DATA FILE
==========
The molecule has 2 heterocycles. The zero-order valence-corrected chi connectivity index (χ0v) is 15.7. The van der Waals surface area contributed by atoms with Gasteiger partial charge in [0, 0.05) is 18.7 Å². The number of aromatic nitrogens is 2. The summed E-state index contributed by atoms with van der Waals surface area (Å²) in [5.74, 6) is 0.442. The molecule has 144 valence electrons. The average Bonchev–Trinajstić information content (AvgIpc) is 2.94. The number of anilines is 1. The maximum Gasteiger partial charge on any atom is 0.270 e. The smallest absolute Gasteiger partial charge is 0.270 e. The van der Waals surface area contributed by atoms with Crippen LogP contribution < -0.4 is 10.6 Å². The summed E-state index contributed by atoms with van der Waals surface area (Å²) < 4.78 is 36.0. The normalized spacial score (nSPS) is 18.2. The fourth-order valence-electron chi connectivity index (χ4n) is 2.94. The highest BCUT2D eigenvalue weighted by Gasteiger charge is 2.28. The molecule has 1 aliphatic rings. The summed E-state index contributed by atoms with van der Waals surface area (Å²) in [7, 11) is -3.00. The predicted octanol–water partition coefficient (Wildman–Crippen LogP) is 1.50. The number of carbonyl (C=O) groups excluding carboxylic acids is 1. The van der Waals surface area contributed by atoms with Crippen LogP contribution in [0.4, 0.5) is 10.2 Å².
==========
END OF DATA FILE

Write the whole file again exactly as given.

The molecule has 2 heterocycles. The zero-order valence-corrected chi connectivity index (χ0v) is 15.7. The van der Waals surface area contributed by atoms with Gasteiger partial charge in [0, 0.05) is 18.7 Å². The number of aromatic nitrogens is 2. The summed E-state index contributed by atoms with van der Waals surface area (Å²) in [5.74, 6) is 0.442. The molecule has 144 valence electrons. The average Bonchev–Trinajstić information content (AvgIpc) is 2.94. The number of anilines is 1. The maximum Gasteiger partial charge on any atom is 0.270 e. The smallest absolute Gasteiger partial charge is 0.270 e. The van der Waals surface area contributed by atoms with Crippen LogP contribution < -0.4 is 10.6 Å². The summed E-state index contributed by atoms with van der Waals surface area (Å²) < 4.78 is 36.0. The normalized spacial score (nSPS) is 18.2. The fourth-order valence-electron chi connectivity index (χ4n) is 2.94. The highest BCUT2D eigenvalue weighted by Gasteiger charge is 2.28. The molecule has 1 aliphatic rings. The summed E-state index contributed by atoms with van der Waals surface area (Å²) in [7, 11) is -3.00. The predicted octanol–water partition coefficient (Wildman–Crippen LogP) is 1.50. The number of carbonyl (C=O) groups excluding carboxylic acids is 1. The van der Waals surface area contributed by atoms with Crippen LogP contribution in [0.4, 0.5) is 10.2 Å².